Yesterday HLL announced the launch of 23 variants under the Sunsilk umbrella. The announcement came within a week of arch rival Procter & Gamble's global relaunch of its shampoo brand, Pantene. The timing of these two launches are not coincidental. And it's not the first time this is happening, at least in India. In 2001, for instance, Sunsilk extended to hair colour in India, to steal the thunder from P&G.
Then, P&G had just launched a new range internationally under the Pantene umbrella and it was a matter of time before the products would hit Indian shelves. Hair colour provided HLL the perfect opportunity to create excitement in the Sunsilk brand.
India was the first market outside Thailand, where Sunsilk extended into hair colour. Apart from the extension into hair colour, which eventually was pulled out, Sunsilk also added a dash of excitement to its shampoo portfolio. In 2006, it's no different. HLL has again dug into its international portfolio to launch a new range of colour enhancers and conditioners.
"Large multinational corporations always plan their move meticulously. So this could be anything but a knee jerk reaction," says a Mumbai-based marketing consultant. According to sources, the launch of the Sunsilk variants were planned a month in advance, much before P&G unveiled its closely-guarded Pantene plans to the media.
So is P&G the product innovator, while HLL (and its parent, Unilever) are sharp with market intelligence? Harish Bijoor, CEO, Harish Bijoor Consults, a marketing consultancy partly agrees.
"P&G has always been innovative, not only in terms of products, but also advertising and media use and developing service dimensions into the product development area," he said. But he added that both companies have a finger on the pulse of the market which is apparent in the way each one follows the other with their time-to-market strategies.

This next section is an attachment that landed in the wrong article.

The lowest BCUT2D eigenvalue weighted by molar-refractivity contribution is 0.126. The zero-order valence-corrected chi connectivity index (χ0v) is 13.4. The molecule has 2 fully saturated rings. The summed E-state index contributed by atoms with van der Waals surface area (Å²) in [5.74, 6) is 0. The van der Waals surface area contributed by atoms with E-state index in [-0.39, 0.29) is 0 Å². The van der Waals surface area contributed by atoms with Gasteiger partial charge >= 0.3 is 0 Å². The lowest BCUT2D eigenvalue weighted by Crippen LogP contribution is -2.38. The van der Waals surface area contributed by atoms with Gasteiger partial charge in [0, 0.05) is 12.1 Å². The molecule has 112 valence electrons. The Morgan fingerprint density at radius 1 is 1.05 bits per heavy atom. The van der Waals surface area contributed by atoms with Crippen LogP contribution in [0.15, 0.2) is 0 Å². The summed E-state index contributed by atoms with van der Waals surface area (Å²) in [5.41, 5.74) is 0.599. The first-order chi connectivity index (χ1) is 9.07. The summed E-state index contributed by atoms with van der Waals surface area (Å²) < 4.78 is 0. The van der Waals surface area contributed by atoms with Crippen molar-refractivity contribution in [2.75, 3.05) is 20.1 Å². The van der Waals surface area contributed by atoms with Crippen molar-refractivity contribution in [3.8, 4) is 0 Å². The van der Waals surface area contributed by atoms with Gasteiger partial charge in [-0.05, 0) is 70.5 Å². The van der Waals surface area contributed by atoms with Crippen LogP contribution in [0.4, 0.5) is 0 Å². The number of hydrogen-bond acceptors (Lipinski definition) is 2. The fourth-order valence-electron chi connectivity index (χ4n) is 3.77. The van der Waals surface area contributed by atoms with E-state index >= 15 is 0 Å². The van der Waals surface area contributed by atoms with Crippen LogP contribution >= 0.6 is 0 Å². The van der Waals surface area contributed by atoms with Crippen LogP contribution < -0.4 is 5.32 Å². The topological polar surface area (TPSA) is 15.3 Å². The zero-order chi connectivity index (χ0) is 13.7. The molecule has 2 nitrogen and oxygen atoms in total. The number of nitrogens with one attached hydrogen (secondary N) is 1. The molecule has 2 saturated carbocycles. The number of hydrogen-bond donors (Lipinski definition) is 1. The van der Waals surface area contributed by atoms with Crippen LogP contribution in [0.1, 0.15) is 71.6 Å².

But there is another point of view. A Mumbai- based consultant says that Sunsilk has been smarter when it comes to India specific innovations. Sunsilk Black which was launched specifically for this market is among the most successful variants, points out another marketing consultant.
"While P&G has been strong on product innovation, like the coconut oil enhanced shampoos it launched last year, Sunsilk has been market led. In India atleast, Sunsilk has come up with a larger range of value added products, ranging from the 9-9 leave-on conditioner to the present launch," said the consultant.
But there are more reasons why the FMCG companies are bullish on the Indian shampoo market, despite penetration being low. Overall penetration levels for shampoos in India are extremely low at 38 per cent. Even in urban India, penetration is as low as 52 per cent. In value terms the per capita spend on shampoos is $ 0.3 as compared to Indonesia ($ 1.1) or Malaysia ($ 2.7). Only China is behind India at $ 0.2.
As a report by broking firm K R Choksey, points out, "Low penetration indicates the existence of unsaturated markets and provides an excellent opportunity for the industry players in the form of a vastly untapped market.”
A sharp gap in the penetration levels and low per capita consumption provides tremendous growth opportunity for the FMCG companies in India."